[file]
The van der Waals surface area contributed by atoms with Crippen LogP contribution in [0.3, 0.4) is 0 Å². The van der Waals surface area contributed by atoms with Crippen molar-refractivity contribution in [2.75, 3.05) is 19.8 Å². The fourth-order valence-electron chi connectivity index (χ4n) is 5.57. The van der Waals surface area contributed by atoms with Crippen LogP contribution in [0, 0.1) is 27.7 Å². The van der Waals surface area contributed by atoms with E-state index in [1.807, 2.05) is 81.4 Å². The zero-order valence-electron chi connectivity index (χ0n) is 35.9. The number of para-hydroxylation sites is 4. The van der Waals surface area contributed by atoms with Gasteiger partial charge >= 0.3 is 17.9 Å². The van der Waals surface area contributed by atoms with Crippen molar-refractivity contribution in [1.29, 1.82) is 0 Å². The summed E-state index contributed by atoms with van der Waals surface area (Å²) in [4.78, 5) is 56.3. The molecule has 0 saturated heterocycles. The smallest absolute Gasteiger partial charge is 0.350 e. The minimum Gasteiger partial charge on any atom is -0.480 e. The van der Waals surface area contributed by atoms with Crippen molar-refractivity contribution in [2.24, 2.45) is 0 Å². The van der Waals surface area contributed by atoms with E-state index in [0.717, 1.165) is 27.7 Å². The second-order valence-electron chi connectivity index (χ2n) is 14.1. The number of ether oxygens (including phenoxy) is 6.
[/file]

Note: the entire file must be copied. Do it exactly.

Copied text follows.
The van der Waals surface area contributed by atoms with Crippen LogP contribution in [0.3, 0.4) is 0 Å². The van der Waals surface area contributed by atoms with Crippen molar-refractivity contribution in [2.75, 3.05) is 19.8 Å². The fourth-order valence-electron chi connectivity index (χ4n) is 5.57. The van der Waals surface area contributed by atoms with Crippen LogP contribution in [0, 0.1) is 27.7 Å². The van der Waals surface area contributed by atoms with E-state index in [1.807, 2.05) is 81.4 Å². The zero-order valence-electron chi connectivity index (χ0n) is 35.9. The number of para-hydroxylation sites is 4. The van der Waals surface area contributed by atoms with Gasteiger partial charge >= 0.3 is 17.9 Å². The van der Waals surface area contributed by atoms with Crippen molar-refractivity contribution in [1.29, 1.82) is 0 Å². The summed E-state index contributed by atoms with van der Waals surface area (Å²) in [4.78, 5) is 56.3. The molecule has 0 saturated heterocycles. The smallest absolute Gasteiger partial charge is 0.350 e. The minimum Gasteiger partial charge on any atom is -0.480 e. The van der Waals surface area contributed by atoms with Crippen molar-refractivity contribution in [2.24, 2.45) is 0 Å². The van der Waals surface area contributed by atoms with E-state index in [0.717, 1.165) is 27.7 Å². The second-order valence-electron chi connectivity index (χ2n) is 14.1. The number of ether oxygens (including phenoxy) is 6.